The best multi-gym is an essential part of the best home gym setup. A multi-gym is a self-contained workout unit and although this type of fitness equipment can be rather sizeable, it can also provide a full body workout in the comfort of your home.
If you've got limited space at home but would still like to see some muscular development and strength gains, the multi-gym could be the answer. Plus, if you speak to any fitness expert worth his or her salt, they will almost unanimously agree that targeted strength training (when performed properly) is one of the greatest weapons in the war against flab.
These compact lever and pulley systems (and the more sumptuous Bowflex alternative) pack a lot of features into an extremely compact get-up, with the ability to adjust various sliders in order to work a multitude of body parts.
Granted, the spread of weights in the more affordable models might be a limiting factor for some, but it's amazing the progress that can be made with a multi-gym rig, some well-planned workouts and good form.
Where to buy the best multi-gym right now
There is, for obvious reasons, a lot of interest in multi-gyms right now and it has obviously taken brands and retailers by surprise, as many have sold out. To reflect this, we have re-ordered our recommendations to favour the multi-gyms that are actually available to buy at this time.
You can also browse the following retailers’ selections for inspiration:
- Shop multi gyms at Amazon UK
- Shop multi gyms at Mirafit
- Shop multi gyms at Dick's Sporting Goods
- Shop multi gyms at Amazon US
How to buy the best multi-gym
Multi-gyms cover a number of muscle-sculpting bases, with numerous levers, handles and pulley things used to tone and bulk up. As a result, they tend to take up a fair amount of room.
They are also heavy, difficult to set-up and can err on the really bloody expensive side, but for those with the space, patience and budget, they can literally be all you need to obtain that dream body.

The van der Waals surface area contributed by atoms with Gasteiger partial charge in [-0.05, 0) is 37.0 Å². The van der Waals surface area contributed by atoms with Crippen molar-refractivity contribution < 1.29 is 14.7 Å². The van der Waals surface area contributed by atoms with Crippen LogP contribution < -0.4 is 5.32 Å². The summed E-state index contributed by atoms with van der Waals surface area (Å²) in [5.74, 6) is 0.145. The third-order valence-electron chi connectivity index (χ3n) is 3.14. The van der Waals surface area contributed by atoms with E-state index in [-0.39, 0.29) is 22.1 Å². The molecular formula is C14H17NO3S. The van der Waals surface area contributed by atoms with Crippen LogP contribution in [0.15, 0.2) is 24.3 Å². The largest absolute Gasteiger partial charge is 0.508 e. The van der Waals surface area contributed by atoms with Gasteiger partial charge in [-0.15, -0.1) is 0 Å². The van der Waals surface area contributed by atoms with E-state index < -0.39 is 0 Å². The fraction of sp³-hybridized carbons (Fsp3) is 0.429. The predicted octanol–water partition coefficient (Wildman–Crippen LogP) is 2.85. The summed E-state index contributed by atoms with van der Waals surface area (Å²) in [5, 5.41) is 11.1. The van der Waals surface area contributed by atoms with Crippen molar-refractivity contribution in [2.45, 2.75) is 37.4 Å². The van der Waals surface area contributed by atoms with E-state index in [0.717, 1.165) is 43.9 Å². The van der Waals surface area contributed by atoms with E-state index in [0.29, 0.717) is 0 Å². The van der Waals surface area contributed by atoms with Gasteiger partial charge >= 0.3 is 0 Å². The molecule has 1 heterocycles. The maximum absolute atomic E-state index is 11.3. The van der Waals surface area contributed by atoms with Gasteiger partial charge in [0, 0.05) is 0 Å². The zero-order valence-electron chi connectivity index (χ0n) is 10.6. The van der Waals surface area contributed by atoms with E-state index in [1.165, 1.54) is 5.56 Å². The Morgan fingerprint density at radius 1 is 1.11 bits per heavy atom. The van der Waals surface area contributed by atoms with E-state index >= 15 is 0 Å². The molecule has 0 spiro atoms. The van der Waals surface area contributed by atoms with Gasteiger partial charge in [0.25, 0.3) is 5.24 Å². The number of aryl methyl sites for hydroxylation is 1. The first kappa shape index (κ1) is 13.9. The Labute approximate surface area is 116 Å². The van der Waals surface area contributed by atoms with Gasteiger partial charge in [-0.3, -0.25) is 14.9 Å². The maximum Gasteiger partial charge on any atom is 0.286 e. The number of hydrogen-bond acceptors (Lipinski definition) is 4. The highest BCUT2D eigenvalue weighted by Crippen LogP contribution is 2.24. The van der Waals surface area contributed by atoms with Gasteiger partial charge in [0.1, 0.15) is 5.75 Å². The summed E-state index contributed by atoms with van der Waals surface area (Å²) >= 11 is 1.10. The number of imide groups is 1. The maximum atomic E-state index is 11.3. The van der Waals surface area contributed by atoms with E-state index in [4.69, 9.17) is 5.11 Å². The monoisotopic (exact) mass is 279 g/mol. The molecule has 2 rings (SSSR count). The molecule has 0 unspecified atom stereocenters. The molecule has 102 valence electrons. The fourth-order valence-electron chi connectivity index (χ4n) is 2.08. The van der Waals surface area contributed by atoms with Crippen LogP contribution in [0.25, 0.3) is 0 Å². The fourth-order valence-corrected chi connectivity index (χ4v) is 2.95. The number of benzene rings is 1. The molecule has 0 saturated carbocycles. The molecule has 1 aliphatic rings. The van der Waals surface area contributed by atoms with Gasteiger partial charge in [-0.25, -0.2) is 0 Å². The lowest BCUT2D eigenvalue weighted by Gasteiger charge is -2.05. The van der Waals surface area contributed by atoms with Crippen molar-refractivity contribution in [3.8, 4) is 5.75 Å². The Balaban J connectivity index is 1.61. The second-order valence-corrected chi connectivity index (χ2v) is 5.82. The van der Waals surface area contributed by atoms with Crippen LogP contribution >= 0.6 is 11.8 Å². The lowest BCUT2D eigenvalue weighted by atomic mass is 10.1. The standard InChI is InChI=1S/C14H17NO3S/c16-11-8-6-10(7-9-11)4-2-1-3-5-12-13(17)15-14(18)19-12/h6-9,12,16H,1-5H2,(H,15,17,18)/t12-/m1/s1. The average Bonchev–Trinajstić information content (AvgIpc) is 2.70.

Part with upwards of £10k and you will receive a multi-gym that wouldn't look out of place in a professional establishment.
A still-very-good compact home multi-gym (the kind that works both upper and lower body) can be found from around £600 at entry-but-not-rubbish level to more complex and sturdier versions at about £1,500.
The main considerations you must make is how much space you have to spare at home, how much time you have to assemble the thing, how heavy you need the weight stack to be in order to achieve your fitness goals and how many different muscle groups you want the machine to cater for. Oh, and how fussy you are about the smoothness of the workout.
Insider tip: the more affordable units tend to use cheaper pulley systems and, as a result, the resistance motion can sometimes feel a little jerky and unnatural.
However, the best multi-gyms will offer everything from a lateral pull down to a weighted leg press and pretty much all in between, negating the need to visit a dank and sweaty gym ever again. Bonus.
Second insider tip: make sure your floors can cope with the amount of mass contained within some of the heavier multi-gyms. Repeatedly slamming a weights rack could lead to unexpected falls through the ceiling.